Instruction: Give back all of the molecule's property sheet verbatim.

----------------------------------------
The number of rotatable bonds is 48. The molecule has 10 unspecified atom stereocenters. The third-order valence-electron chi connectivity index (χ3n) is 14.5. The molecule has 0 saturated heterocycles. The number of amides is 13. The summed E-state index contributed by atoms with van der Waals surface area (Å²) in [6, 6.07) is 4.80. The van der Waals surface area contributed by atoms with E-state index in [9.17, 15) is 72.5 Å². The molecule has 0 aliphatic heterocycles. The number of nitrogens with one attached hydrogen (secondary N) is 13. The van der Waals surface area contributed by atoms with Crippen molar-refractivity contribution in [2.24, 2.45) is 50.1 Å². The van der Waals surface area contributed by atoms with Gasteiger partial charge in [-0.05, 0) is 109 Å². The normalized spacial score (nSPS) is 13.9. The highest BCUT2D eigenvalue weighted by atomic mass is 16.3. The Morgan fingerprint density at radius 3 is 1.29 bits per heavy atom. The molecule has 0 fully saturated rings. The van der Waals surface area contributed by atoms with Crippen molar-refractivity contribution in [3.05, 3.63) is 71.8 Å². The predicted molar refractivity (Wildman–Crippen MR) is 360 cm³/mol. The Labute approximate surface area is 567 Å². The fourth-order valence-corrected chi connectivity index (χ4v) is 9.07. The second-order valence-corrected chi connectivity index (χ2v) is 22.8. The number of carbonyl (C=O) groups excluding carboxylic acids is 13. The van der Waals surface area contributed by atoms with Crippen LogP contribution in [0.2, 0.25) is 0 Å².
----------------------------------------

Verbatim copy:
The number of rotatable bonds is 48. The molecule has 10 unspecified atom stereocenters. The third-order valence-electron chi connectivity index (χ3n) is 14.5. The molecule has 0 saturated heterocycles. The number of amides is 13. The summed E-state index contributed by atoms with van der Waals surface area (Å²) in [6, 6.07) is 4.80. The van der Waals surface area contributed by atoms with E-state index in [9.17, 15) is 72.5 Å². The molecule has 0 aliphatic heterocycles. The number of nitrogens with one attached hydrogen (secondary N) is 13. The van der Waals surface area contributed by atoms with Crippen molar-refractivity contribution in [2.24, 2.45) is 50.1 Å². The van der Waals surface area contributed by atoms with Gasteiger partial charge in [-0.05, 0) is 109 Å². The normalized spacial score (nSPS) is 13.9. The highest BCUT2D eigenvalue weighted by atomic mass is 16.3. The Morgan fingerprint density at radius 3 is 1.29 bits per heavy atom. The molecule has 0 fully saturated rings. The van der Waals surface area contributed by atoms with Crippen molar-refractivity contribution in [3.05, 3.63) is 71.8 Å². The predicted molar refractivity (Wildman–Crippen MR) is 360 cm³/mol. The Labute approximate surface area is 567 Å². The fourth-order valence-corrected chi connectivity index (χ4v) is 9.07. The second-order valence-corrected chi connectivity index (χ2v) is 22.8. The number of carbonyl (C=O) groups excluding carboxylic acids is 13. The van der Waals surface area contributed by atoms with Crippen LogP contribution in [0.2, 0.25) is 0 Å².